Violence against GPs is still rife in N Ireland

Violent patients are still a problem facing 40 per cent of GPs in Northern Ireland. A BMA survey of doctors in the region found that just 12 per cent of GPs said violence was not a problem for them at all.

The number of GPs who considered the problem serious was 8 per cent, but 30 per cent reported an increase in violent incidents over the past year, marginally more than hospital doctors, of whom 28 per cent reported an increase.  

Forty-three per cent of GPs had personally experienced violence in the last year and a comparison with a BMA study from 2003 shows that the reported incidence of workplace violence has not improved since then: 44 per cent of GPs complained in 2003, compared with 43 per cent of GPs in 2006.  

Of the 43 per cent who reported aggressive incidents, many of them reported that violence had happened on more than one occasion.  

More than a quarter of all doctors who reported experience of workplace violence, had experienced physical violence or abuse. Among those doctors a third stated that they received minor injuries as a result of the incident and 3 per cent reported serious injuries.  

The BMA report claims that following a violent incident, ‘support was received by less than two-thirds of doctors’ and ‘around a third stated that their experience of violence had affected their work, either psychologically or physically’.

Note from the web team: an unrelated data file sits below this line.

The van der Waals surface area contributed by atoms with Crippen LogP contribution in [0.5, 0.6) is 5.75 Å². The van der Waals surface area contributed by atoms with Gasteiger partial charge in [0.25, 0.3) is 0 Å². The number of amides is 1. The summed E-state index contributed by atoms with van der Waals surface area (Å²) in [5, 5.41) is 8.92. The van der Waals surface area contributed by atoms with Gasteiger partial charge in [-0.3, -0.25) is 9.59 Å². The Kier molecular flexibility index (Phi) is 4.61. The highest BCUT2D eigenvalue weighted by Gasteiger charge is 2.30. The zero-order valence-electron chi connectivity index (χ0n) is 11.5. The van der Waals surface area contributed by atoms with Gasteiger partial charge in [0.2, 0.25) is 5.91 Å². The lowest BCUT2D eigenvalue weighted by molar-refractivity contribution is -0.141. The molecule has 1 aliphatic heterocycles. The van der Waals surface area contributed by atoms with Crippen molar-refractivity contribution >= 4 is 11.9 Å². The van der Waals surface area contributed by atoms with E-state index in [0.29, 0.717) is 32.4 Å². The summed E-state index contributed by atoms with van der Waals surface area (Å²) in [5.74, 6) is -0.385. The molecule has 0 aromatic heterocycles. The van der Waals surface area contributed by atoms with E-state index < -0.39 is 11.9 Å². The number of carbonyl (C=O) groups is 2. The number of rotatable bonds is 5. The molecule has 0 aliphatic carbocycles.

The survey was conducted across all doctors in Northern Ireland, with a 19 per cent response rate. Forty-two per cent of the respondents were GPs.  

Despite a legal requirement for every health board to set up a directed enhanced service for violent patients since April 2004, less than 10 per cent of doctors reported having access to a secure facility to treat violent patients.  

Dr Brian Patterson, the BMA’s Northern Ireland Council Chairman, said: ‘The results of this survey bear out what we had feared, that violence in the medical workplace has not improved. The campaign launched back in March 2004 by the then health minister, Angela Smith, to tackle violence and intimidation against staff has obviously not worked.’  

However, GPC Northern Ireland chairman Dr Brian Dunn said progress was beginning to be made. While the Eastern Board already supplies a violence service, he said that the Northern Board had opened out-of-hours premises with a violent patients unit. The Southern Board was also in talks with GPs over a system of supplementary payments to practices that agree to take on violent patients. 

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